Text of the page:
Your hash doesn't have a "Veteran's Affairs" key, it has a "Veteran's Affairs" value. If you defined your hash in the more common fashion: my %cot_descn = ( "Correctional" => "Veteran's Affairs", "State Pharmacy Assistance Program" => "VA Medical Center", "VA Mail Order Pharmacy" => "PHS 340B Entity" ); then the structure would be clearer. Since there is no "Veteran's Affairs" key, of course this test will send you into the else branch: if (exists $cot_descn{$var_cot_descn}) when $var_cot_descn is "Veteran's Affairs". Perhaps you have the first key/value in your %cot_descn backwards.

Categories : Perl

Python regex to match character a number of times
try with this kind of pattern (for 10 between 0 or 2 times): ^(([^1]+|1+(?=0))*10){0,2}([^1]+|1+(?=0))*$ You can easily adapt it for rabbit between 0 and 3 times: ^(([^r]+|r+(?=abbit))*rabbit){0,3}([^r]+|r+(?=abbit))*$

Categories : Python

RegEx to match any character except strings with surrounding prefixes
You syntax is a bit weird if you ask me... I would suggest: ^(?!{(?:[$@#]).*(?:[$@#])}).* Demo First 'group' is {(?:[$@#]) which looks for the opening prefix, then .* to match everything in the middle and (?:[$@#])} to match the closing suffix. Note that it will not allow things like: {$Hello Mars$} how are you? If you want it to accept this as well, add an end of line anchor: ^(?!{(?:[$@#]).*(?:[$@#])}$).* ^ Demo You can use the character class to have the different symbols [@$#] and is shorter than having multiple negative lookarounds or | operators in side :) EDIT: To prevent things like {#Free text which is fine$}' you could use: ^(?!{([$@#]).*1}).* Or ^(?!{([$@#]).*1}$).* For the second version. 1 is a backreference and refers to the fi

Categories : Regex

Python Regex Match for every single character in a "alphanumeric word"
You can use this regex that follows your description list: (?i)[dptu][a-z0-9]{3}[a-z][0-9]{5}[a-z]{4} (?i) is a modifier to make the pattern case insensitive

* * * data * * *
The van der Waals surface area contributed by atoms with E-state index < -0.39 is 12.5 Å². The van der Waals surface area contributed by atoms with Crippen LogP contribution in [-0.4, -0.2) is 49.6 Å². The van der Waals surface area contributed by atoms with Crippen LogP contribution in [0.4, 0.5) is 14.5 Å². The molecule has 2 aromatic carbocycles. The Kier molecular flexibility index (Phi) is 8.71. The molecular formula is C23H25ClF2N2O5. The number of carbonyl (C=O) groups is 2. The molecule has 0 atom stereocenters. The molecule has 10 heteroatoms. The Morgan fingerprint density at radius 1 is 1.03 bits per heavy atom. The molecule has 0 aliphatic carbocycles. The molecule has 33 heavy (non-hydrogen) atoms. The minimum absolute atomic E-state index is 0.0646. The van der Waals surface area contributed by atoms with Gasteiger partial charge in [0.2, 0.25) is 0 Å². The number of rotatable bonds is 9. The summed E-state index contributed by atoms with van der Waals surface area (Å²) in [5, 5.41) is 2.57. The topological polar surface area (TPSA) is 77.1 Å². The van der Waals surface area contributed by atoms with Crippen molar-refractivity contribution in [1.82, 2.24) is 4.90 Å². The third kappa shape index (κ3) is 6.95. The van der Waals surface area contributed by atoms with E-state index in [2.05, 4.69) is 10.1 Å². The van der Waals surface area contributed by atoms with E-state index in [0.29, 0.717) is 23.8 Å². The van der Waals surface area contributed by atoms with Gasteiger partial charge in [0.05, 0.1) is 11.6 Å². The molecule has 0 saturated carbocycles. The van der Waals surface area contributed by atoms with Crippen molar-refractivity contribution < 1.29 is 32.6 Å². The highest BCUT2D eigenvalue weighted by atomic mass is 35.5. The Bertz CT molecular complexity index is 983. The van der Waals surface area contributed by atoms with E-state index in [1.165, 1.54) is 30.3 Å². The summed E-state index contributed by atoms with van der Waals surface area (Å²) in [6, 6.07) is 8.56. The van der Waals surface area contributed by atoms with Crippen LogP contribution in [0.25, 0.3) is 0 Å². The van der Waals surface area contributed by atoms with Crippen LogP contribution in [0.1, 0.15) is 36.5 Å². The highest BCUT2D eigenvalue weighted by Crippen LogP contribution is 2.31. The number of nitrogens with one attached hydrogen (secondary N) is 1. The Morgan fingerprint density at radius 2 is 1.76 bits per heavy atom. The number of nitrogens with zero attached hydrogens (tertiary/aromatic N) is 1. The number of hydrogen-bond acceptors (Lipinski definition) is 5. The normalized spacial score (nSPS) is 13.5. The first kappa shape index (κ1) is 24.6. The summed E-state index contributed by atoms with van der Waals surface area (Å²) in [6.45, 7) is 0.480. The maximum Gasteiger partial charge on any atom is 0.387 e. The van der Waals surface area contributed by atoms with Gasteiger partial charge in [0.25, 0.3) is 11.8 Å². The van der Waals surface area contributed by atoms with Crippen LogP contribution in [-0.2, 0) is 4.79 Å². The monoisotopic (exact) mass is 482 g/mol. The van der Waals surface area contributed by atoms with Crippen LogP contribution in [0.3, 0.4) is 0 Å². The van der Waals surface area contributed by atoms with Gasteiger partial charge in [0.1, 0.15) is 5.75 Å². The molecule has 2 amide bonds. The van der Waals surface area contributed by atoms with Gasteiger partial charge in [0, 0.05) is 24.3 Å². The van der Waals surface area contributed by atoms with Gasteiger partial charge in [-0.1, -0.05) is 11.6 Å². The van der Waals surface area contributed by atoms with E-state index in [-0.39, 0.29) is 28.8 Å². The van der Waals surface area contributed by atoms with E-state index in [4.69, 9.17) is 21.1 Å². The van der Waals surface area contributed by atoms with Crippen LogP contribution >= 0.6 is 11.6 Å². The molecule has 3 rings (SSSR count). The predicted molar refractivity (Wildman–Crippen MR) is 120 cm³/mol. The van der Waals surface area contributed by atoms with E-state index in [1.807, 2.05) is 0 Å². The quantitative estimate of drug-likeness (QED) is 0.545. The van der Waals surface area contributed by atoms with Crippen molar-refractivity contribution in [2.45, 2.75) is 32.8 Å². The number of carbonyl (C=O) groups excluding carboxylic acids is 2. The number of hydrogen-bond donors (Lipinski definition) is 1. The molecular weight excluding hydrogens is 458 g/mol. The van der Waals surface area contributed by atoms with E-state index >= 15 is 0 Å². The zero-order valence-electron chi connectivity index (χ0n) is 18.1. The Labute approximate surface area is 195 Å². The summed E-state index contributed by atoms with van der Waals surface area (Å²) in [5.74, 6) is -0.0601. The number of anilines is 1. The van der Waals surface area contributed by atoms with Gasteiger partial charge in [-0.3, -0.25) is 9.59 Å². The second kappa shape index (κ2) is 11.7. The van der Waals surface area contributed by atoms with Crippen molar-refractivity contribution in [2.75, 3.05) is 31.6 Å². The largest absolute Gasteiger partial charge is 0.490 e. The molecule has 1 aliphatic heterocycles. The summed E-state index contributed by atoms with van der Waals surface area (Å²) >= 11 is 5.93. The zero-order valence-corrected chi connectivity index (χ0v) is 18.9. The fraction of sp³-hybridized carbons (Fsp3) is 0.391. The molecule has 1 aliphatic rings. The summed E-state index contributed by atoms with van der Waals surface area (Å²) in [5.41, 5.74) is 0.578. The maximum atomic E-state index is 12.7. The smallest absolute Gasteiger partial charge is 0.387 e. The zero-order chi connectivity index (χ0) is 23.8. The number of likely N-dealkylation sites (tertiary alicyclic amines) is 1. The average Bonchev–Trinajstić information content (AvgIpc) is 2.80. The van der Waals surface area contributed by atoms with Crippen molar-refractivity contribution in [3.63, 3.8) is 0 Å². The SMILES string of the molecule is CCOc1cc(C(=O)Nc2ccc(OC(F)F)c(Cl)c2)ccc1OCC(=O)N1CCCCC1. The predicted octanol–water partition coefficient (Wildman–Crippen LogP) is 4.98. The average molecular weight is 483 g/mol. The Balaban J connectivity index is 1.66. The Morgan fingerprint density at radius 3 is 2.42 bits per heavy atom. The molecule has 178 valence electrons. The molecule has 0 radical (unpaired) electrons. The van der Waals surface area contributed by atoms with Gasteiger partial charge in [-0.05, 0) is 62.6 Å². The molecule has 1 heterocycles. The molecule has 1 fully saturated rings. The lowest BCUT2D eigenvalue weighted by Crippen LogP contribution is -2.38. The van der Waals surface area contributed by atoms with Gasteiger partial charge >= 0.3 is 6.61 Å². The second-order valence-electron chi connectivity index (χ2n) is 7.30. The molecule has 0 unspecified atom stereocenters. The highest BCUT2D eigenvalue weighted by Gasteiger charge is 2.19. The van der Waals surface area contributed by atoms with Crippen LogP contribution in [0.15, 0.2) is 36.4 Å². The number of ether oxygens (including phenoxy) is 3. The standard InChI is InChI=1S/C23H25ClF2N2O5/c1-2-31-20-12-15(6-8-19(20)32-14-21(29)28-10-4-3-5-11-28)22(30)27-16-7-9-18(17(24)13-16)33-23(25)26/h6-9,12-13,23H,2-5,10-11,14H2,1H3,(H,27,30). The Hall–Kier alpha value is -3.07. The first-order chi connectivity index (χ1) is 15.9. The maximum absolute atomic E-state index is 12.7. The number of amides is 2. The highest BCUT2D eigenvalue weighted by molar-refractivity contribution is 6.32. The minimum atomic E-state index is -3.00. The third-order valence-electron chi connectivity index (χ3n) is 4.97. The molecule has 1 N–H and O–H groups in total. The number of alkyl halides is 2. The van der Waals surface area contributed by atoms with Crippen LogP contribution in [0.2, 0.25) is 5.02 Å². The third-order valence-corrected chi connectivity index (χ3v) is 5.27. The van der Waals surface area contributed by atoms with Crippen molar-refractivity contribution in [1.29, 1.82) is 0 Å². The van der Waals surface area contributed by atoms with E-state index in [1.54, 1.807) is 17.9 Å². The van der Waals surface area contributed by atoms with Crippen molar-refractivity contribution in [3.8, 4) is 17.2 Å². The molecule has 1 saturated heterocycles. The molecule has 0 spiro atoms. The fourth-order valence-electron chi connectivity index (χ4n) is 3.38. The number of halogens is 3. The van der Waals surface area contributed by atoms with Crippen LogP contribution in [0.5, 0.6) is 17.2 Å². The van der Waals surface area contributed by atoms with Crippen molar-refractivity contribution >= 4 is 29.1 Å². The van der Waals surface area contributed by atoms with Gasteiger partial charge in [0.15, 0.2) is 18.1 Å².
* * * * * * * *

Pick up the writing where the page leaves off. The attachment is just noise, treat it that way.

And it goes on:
Categories : Regex

Java regular expression to match everything between same specific character sequences
Just change your second group into a lookahead foo(.*?)(?=foo|$) See it on Regexr The problem is you are matching the "foo" that you want to use as next start point. You can avoid this by using the lookahead assertion. This way the following "foo" is not matched and therefor used as start of the next match.

Categories : Java

Cygwin Regex Shorthand Character Classes Fail to Match
I'm pretty sure that cygwin uses the GNU grep regex, which doesn't support the d abbreviation, but does support [:digit:]. As an aside, I can't explain why you're matching the d in the case where you have multiple backslashes preceding the d outside of the character class brackets.

Categories : Regex

With jquery, match single character followed by colon and wrap in span tag
Try $('p').html(function(idx, html){ return html.replace(/([a-z]:)/ig, '<span>$1</span>') }) Demo: Fiddle

Categories : Javascript

Regex to match a-z spaces, character limit, only first letter capitalized
Let's try this: ^[A-Z]((?<= )[A-Z]|[a-z ]){2,29}$ [A-Z] -- a capital letter ( (?<= )[A-Z] -- either a capital letter preceded by a space | -- or [a-z ] -- a lowercase letter or a space ){2,29} -- 2 to 29 times (plus the initial capital) You will need to use the PCRE (not ereg_*) for the lookbehind to work. "My name Is bob" ↑ ↑ ↑ | | -- this is a "(?<= )[A-Z]" | --- this is a "[a-z]" ---- this is a "[ ]" "naMe" ↑ -- this is NOT a "(?<= )[A-Z]" (a character before the [A-Z] is not a space) EDIT: damn, you added the "Each word must be at least 2 letters". Use m.buettner's.

Categories : PHP

Regular expression match any character at the beginning end with specific string
Try this as a regex: /S+-line(?![-w])/ The word anchor is not suitable here since dashes are not considered part of a word, so /S+-line/ would mistakenly match text-with-line-not-to-be-replaced. Hence the lookahead construct. Of course, according to your use case, S may seem a little coarse. If your words really only consist of letters then dashes etc, then you can use the normal* (special normal*)* pattern: /[a-z]+(-[a-z]+)*-line(?![-w])/i (normal: [a-z], special: -) (edit: changed the lookahead construct, thanks to @thg435)

Categories : Javascript